It's time to start capitalizing on our age, millennials. In life, it is important to be aware of your inexperience. But it's equally important to be confident in your potential -- because when you really think about it, our memories, our hopes, our fears and our ideas synthesize so that we may all find our place in this noisy, social world.
Learning to deal with hurt feelings is a lesson that travels through our lives. The office replaces the playground. The mean kid becomes the self-aggrandizing unhelpful boss. Teaching our children to overcome childhood adversity not only gives them the tools they'll need to solve these problems in adulthood, but also lets them identify the "bad guys and value themselves as "nice" people.
Whether you're still in the midst of the storm or idling in the aftermath, the truth is that you have to reach down and make the decision that although you may have had no control over what happened to you, you do have control over how you respond and move forward. These six tips will help start you on that journey...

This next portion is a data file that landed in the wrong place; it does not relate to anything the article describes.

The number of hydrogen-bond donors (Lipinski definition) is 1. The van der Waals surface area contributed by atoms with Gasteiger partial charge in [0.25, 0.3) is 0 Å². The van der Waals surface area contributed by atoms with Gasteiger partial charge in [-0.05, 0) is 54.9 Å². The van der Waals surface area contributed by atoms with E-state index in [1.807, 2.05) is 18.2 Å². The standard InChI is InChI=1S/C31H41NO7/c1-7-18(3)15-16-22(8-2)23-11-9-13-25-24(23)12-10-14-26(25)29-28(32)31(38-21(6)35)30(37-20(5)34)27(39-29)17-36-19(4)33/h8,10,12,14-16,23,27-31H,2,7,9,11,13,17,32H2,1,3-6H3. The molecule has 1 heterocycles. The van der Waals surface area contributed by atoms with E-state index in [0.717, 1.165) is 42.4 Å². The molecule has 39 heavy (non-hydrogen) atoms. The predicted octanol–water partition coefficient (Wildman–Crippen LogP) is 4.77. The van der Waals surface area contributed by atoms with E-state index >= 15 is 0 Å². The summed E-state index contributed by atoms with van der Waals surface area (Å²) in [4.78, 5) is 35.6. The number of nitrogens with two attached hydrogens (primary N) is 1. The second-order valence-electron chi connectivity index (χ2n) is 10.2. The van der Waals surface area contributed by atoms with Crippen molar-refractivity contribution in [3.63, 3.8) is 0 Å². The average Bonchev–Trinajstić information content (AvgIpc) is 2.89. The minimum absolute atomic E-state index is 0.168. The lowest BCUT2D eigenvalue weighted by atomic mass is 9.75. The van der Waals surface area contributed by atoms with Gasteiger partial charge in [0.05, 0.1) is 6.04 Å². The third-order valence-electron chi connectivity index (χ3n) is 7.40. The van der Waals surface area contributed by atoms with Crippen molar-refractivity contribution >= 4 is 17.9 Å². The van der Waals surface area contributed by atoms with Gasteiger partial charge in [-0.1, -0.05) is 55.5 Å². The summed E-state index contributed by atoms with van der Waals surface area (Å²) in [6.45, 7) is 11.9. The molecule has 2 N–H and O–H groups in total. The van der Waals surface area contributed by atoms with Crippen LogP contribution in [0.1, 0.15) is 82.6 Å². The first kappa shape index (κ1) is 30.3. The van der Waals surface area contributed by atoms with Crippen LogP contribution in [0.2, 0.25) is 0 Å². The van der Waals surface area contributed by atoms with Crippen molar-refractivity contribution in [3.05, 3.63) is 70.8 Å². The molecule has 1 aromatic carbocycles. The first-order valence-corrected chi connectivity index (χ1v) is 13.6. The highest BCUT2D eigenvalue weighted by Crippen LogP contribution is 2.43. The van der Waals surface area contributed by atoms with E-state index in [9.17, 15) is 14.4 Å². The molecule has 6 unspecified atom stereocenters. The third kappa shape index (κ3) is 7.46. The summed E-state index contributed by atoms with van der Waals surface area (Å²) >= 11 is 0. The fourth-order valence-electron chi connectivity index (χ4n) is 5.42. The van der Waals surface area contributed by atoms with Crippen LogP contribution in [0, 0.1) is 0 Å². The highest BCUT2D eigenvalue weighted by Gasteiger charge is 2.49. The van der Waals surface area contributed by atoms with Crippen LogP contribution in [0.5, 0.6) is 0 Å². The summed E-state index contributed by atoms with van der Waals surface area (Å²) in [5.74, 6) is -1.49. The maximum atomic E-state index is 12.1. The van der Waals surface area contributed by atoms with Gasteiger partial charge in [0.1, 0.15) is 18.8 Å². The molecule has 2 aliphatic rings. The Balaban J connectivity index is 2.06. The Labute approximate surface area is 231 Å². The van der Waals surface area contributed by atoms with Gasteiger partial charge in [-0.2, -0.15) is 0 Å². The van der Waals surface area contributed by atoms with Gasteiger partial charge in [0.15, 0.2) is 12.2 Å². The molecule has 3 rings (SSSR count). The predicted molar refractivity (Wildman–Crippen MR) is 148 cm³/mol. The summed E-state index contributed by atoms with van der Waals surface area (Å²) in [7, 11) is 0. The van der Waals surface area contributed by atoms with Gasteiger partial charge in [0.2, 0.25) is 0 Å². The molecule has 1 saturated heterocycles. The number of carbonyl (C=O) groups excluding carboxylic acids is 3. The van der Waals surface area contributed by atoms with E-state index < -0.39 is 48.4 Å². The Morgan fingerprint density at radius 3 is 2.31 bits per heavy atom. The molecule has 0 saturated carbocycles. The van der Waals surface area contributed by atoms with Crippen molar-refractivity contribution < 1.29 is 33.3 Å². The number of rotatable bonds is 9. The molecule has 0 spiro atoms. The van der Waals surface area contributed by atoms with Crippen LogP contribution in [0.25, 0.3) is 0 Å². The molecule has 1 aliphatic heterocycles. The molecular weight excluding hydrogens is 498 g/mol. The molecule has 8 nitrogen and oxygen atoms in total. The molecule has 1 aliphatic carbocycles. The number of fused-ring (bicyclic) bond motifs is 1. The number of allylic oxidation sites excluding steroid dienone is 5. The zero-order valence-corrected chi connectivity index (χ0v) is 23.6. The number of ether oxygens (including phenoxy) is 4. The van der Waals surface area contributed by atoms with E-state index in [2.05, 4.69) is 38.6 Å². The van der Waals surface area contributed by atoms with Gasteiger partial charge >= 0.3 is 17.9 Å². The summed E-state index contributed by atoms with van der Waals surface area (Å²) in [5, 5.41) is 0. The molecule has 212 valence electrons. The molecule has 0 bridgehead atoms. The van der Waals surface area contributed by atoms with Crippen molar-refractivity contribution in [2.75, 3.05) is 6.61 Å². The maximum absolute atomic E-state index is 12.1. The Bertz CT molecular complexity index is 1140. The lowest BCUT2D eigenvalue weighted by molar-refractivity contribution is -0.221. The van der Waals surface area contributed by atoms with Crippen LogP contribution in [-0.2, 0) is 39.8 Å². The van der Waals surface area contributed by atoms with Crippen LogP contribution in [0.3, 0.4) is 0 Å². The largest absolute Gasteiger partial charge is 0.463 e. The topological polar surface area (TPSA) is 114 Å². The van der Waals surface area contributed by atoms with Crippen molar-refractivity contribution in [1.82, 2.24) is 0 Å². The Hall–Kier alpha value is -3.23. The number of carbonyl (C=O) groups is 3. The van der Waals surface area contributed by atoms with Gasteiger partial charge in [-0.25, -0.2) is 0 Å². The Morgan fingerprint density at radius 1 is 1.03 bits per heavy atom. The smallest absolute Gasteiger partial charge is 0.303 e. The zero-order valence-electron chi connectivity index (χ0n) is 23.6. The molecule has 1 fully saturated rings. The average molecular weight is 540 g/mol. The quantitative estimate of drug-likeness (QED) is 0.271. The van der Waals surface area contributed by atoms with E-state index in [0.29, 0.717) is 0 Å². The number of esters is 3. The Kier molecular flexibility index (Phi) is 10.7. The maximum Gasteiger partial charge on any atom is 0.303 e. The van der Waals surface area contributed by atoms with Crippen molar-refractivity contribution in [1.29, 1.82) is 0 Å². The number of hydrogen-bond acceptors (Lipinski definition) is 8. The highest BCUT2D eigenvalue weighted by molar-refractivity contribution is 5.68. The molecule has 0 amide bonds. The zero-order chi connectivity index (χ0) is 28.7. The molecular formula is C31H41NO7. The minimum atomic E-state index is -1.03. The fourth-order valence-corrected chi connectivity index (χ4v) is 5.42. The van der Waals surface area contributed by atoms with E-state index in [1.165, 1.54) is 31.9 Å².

My parents face tough choices every day. They have endured my love for travel knowing that when I travel sometimes I will be out of their protection. But they are equally determined to celebrate these joys with me. They love and support that I work at overcoming the limitations epilepsy tries to impose.
As I face the inevitable of not knowing when my father will pass, I know that because of him, I will be able to get through it. All that I am as a son, brother, father, and person is not something that will end because of his death. More importantly, because I am my father's son and the relationship I have had with him, I will carry it on in who I am.